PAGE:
The training process is part of meeting WAAPP’s development objective of facilitating the adoption and dissemination of improved agricultural technologies whether locally generated or borrowed from another WAAPP implementing countries.
The training of trainers brought together representatives from the National federation of Sierra Leone Farmers, Extension officers from the Ministry of Agriculture Forestry and Food Security, with local fabricators with facilitators from the Republic of Guinea all inclusive.
In her statement during the ceremony, the Head of Service Rural Women Support in the Guinean Ministry of Agriculture who also doubles as Lead Guinean Consultant Trainer, Derlander Diallo noted that the old and current parboiling practices in huge pots are labour intensive, time consuming coupled with the use of lots of resources such as wood and water most times posed a lot of constraints for rice processors.
She maintained that the modernized or improved parboilers reduces time constraints, uses less water, less wood, and is user friendly and parboils large quantities of rice at better and higher quality as compared to the old methods, while pointing out that the training is relevant to not only women but men as well and that of which they are expected to cascade to other farmers throughout the country.
Director of Extension in the Ministry of Agriculture Forestry and Food Security B Bangura highlighted the importance of experience sharing from other countries, while stating that even thought Farmers in Sierra Leone have been doing parboiling, adopting experience from sister countries is indeed a good initiative.
He said the Guinean fabricated parboilers’ needs also to be properly studied by local fabricators for possible modifications and adaptability.
Sulaiman Sesay is the Project coordinator for the West Africa Agricultural Productivity Sierra Leone (WAAPPSL), he highlighted the many activities that have been ongoing along the agricultural production value chain, but cautioned that WAAPPSL came to see how new technologies could be promoted and developed to replace older ones. That reason he stated, prompted WAAPP Sierra Leone to procure ten improved parboilers from Guinea to be transferred and adopted by farmers and further fabricated in Sierra Leone.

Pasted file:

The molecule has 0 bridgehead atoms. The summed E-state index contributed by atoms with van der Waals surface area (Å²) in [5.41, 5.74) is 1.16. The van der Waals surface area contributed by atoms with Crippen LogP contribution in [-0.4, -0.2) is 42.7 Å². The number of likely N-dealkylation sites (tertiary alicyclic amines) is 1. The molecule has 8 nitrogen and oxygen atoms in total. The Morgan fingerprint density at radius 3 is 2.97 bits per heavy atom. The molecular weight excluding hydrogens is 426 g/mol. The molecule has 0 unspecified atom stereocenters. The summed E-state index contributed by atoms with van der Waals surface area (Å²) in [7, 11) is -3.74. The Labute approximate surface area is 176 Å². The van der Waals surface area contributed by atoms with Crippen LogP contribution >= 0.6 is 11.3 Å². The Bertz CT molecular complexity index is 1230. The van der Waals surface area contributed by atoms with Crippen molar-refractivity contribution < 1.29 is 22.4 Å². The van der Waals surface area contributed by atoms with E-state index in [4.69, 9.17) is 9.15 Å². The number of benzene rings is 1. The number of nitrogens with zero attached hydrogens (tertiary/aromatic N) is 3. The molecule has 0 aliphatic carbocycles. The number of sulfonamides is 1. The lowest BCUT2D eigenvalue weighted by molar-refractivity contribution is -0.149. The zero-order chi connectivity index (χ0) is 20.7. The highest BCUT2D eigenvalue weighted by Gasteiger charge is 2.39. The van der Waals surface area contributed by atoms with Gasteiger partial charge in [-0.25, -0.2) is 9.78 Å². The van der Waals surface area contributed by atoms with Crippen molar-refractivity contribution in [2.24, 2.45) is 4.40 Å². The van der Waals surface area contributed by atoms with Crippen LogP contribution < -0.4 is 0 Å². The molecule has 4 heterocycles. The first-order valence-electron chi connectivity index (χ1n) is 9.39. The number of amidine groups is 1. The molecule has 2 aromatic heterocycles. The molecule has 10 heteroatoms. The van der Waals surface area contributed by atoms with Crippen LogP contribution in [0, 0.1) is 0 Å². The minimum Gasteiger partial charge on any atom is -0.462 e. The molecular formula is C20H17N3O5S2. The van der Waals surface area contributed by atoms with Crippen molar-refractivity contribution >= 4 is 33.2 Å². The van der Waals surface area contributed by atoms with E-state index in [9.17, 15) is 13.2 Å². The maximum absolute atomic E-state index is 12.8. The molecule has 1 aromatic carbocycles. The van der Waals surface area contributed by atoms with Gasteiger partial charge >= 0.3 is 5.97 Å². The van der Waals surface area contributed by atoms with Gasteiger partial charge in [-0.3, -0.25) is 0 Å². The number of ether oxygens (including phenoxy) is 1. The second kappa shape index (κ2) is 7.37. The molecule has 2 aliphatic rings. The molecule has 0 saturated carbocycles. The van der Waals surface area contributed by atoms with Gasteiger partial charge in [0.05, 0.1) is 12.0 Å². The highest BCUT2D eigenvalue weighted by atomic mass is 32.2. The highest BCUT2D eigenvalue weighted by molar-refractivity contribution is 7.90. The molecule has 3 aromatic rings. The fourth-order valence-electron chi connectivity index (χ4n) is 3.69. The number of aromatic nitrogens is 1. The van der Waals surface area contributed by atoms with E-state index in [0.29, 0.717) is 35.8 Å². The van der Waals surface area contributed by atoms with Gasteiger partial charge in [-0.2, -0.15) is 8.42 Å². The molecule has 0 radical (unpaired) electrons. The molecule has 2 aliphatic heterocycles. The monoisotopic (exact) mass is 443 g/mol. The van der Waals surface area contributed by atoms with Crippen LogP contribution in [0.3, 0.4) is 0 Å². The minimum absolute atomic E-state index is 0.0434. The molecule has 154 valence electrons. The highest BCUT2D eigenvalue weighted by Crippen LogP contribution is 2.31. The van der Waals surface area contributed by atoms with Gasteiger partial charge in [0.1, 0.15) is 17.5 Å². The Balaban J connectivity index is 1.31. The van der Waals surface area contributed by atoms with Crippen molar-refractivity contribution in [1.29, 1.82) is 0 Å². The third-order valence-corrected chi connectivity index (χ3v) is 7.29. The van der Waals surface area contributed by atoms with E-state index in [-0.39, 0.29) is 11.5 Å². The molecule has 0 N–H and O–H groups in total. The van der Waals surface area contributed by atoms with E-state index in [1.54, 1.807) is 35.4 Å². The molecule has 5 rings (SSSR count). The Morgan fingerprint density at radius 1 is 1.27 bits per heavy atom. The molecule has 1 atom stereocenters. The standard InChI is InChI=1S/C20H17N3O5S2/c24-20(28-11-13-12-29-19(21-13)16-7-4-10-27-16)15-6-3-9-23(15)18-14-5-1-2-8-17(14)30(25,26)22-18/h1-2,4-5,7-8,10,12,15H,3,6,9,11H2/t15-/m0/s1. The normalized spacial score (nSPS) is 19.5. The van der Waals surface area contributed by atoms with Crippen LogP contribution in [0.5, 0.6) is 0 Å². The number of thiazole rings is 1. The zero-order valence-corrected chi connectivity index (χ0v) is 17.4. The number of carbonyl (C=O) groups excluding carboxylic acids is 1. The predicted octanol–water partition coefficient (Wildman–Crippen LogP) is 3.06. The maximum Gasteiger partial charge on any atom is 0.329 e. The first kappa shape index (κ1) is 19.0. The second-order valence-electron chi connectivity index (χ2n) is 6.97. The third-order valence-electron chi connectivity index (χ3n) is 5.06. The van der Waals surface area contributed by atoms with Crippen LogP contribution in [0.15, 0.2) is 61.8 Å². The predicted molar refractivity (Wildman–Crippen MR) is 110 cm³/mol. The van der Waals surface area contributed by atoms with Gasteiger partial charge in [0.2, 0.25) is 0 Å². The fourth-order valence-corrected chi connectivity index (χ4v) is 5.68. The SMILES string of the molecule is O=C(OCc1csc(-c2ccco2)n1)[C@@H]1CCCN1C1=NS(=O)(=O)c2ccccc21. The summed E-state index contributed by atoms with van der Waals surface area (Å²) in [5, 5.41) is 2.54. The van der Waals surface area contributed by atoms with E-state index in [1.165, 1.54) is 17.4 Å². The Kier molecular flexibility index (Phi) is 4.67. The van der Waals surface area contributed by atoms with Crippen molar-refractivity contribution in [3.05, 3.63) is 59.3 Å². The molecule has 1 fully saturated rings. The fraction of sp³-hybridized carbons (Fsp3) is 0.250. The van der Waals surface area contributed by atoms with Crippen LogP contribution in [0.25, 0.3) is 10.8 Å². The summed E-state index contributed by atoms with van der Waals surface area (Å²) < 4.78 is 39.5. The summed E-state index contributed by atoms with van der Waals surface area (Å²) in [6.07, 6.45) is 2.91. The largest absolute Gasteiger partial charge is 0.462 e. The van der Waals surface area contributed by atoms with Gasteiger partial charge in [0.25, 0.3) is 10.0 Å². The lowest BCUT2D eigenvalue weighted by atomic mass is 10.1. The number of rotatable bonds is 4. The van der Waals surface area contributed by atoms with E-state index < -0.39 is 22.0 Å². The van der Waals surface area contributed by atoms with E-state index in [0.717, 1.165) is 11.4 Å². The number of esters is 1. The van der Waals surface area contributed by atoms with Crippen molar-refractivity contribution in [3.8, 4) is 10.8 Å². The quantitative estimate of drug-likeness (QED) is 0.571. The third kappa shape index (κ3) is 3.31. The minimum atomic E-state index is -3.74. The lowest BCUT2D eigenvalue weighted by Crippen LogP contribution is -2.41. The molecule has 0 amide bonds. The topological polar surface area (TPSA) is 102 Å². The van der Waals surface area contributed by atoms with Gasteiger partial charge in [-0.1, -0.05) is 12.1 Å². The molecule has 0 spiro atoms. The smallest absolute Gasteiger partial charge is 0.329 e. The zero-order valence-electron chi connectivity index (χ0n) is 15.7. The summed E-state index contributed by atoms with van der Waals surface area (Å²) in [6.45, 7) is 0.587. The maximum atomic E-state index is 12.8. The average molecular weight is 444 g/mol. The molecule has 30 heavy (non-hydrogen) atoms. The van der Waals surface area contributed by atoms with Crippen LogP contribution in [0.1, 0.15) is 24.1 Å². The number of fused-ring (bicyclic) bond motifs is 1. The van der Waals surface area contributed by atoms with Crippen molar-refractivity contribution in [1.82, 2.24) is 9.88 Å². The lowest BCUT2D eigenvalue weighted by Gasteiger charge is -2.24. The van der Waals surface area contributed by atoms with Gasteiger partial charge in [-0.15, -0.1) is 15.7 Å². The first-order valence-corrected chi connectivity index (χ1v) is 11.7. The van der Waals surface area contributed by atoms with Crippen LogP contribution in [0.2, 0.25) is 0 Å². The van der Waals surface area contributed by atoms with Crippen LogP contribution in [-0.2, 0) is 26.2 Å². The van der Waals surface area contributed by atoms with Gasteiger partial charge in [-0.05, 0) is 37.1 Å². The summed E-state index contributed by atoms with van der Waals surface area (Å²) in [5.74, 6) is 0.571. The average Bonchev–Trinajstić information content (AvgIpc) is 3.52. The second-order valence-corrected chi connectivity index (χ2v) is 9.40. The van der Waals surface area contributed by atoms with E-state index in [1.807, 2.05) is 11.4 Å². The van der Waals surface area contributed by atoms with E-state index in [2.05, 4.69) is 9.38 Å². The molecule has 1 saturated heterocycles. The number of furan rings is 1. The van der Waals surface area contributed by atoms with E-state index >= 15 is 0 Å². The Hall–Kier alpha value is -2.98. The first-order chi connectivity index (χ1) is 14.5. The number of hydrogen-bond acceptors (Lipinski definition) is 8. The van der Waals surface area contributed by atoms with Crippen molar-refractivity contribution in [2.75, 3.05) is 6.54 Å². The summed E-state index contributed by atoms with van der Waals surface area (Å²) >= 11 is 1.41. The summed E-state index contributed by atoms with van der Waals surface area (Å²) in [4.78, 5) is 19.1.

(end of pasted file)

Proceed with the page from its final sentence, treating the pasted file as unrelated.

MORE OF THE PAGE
He recounted that the selection of a few member to serve trainers of trainees was for a purpose and however urging that they must quickly comprehend the use of the machines and that the knowledge they gain could be used to train others.
In the training he states, there are extensions agents who are specialized in technology transfer, farmers who themselves undertake the processing, fabricators who will learn how to fabricate and maintain the parboilers and people who will inform educate people on the value of the machines.
Ten parboilers he revealed where procured thus for the training of local fabricators, as the same parboilers have been adopted by the Ivory Coast, Mali and now Sierra Leone. “If the machines work well elsewhere but do not work well here, it maybe that the problem lies within us which is why every effort must be given to understand how it works” he said.
Participant at the training also express their appreciation on the training they have just acquired on the use of the improved technology parboiled rice.
According to many the venture being undertaking by the West Africa Agricultural Productivity Programme (WAAPPSL) is indeed a step in the right direction.